Monday, August 31, 2020

Lois Bannerman: 
Harpist With A Kick

Lois Bannerman had an unusually interesting life, starting off when she was 10 and used her skates to fight off two male attackers, and ending with the elegance of antique Savannah townhouse.

In between she was one of the nation’s top harpists.

Lois Tiffany Bannerman was born in New York City in 1920 and grew up on Long Island, where at the age of seven, her harpist mother began teaching her the instrument. By the time she was 15, she was winning major awards in New York City and at 16, was invited to play at the White House.

But it was when she was 10 years old that she first made headlines. And what headlines!

TWO FAIL IN ATTEMPT TO KIDNAP HEMPSTEAD GIRL: TALENTED CHILD ESCAPES CLUTCHES OF KIDNAPERS declared the headline on a story that occupied the complete front page of the Nassau Daily Review on Sept. 3, 1931.

GIRL SKATER, 10, BATTLES 2 KIDNAPERS said the five column headline in the New York Daily News.

According to the accounts, “two swarthy-complexioned men” pulled up alongside Bannerman as she was roller-skating along a sidewalk near her home. One man hopped out of the car, grabbed the girl and covered her mouth with his hand. When she began fighting, the second man got out of the car and tried to hold her.

“Kicking and struggling, she used her steel-shod feet to such good advantage that the men dropped her, leaped back in their car and fled as another machine approached the scene,” said the Nassau County newspaper.

The Daily News put it this way: “She put up such a stiff struggle that the driver of the car was forced to come to his companion’s aid. He had a length of rope in his hands, and when he stooped in an

attempt to bind the girl’s legs, she felled him with a blow from her skate-clad foot.

“‘Look out! I hear a car!’ cried the fallen man and both leaped into their car and sped away.” They were never caught.

By the time she was 15, Bannerman was winning awards — including a scholarship to Juilliard — and performing in major concert venues in New York City. She went on to have a long career as a harpist, appearing with many major orchestras, on Broadway and frequently on early television. (A video of her in her 20s, performing in a light-hearted version of “In the Gloaming” in 1944, can be found on YouTube.)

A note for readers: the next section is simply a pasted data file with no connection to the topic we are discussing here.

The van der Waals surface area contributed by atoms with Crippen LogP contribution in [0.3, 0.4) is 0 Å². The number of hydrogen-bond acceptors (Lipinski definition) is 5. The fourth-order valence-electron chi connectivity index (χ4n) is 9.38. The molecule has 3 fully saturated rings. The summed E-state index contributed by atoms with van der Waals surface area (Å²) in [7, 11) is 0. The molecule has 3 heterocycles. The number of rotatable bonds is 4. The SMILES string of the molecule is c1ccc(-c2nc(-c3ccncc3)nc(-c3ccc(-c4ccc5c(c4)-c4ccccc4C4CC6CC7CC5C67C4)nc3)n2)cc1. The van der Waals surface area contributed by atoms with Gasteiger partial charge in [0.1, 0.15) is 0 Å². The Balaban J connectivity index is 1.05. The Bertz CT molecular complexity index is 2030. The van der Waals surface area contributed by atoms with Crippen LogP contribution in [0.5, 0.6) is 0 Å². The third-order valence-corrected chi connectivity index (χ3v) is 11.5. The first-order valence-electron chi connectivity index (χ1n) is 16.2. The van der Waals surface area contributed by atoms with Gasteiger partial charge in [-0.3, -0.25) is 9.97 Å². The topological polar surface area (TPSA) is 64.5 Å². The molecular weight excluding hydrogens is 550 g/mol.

In 1947, she married Harold Henrick, a 27-year-old Marine trainee, and the couple had a son, Mark. However, the marriage ended tragically in 1955 when Captain Henrick was piloting a private plane from his base in New Bern, N.C., to Long Island to spend Christmas with his wife and son. Almost within sight of his destination, the plane crashed into the Atlantic. A week later, his body washed ashore at the Rockaways.

Ten years later, Bannerman married John L. Senior Jr., a wealthy Harvard and MIT-graduate businessman, who had a “gentleman’s farm” in Ridgebury. The farm spread across the towns of

Ridgefield, Danbury and North Salem, N.Y., off Turner and Saw Mill Roads. While the main house may have been in Danbury, the couple always gave their address as Ridgefield. (The Senior farm is now a mix of pastures for horses, multifamily and single-family housing, and the corporate headquarters of Belimo — a maker of heating and air conditioning devices.)

In the late 1960s the couple moved to a house on the shore at Southport but soon after, they divorced.

In the 1960s and 70s, Bannerman continued performing, but spent part of her time working on supporting the Berkshire Music Center, home of the Tanglewood summer concerts, as well as teaching the harp. One of her students was her own son, John L. Senior III, who, like his mother and grandmother, became a professional harpist.

Bannerman eventually married Howard Crawford, a Connecticut architect and builder, and the two retired in the mid-1980s to a four-story 1854 Greek Revival townhouse in the city of Savannah, Ga. where they operated a bed-and-breakfast. Bannerman died in 1992 at the age of 71.

In the 1960s, composer John Downey was commissioned to compose a harp concerto for Lois Bannerman, but for reasons that are unclear, she was never able to premiere it. The work lay unplayed for years until her harpist son, John Senior, began championing its performance in memory of his mother.

In 1998, with Senior on the harp and John Downey conducting, the   Concerto for Harp was recorded by the Warsaw National Philharmonic Orchestra and is today available from MMC Recordings.

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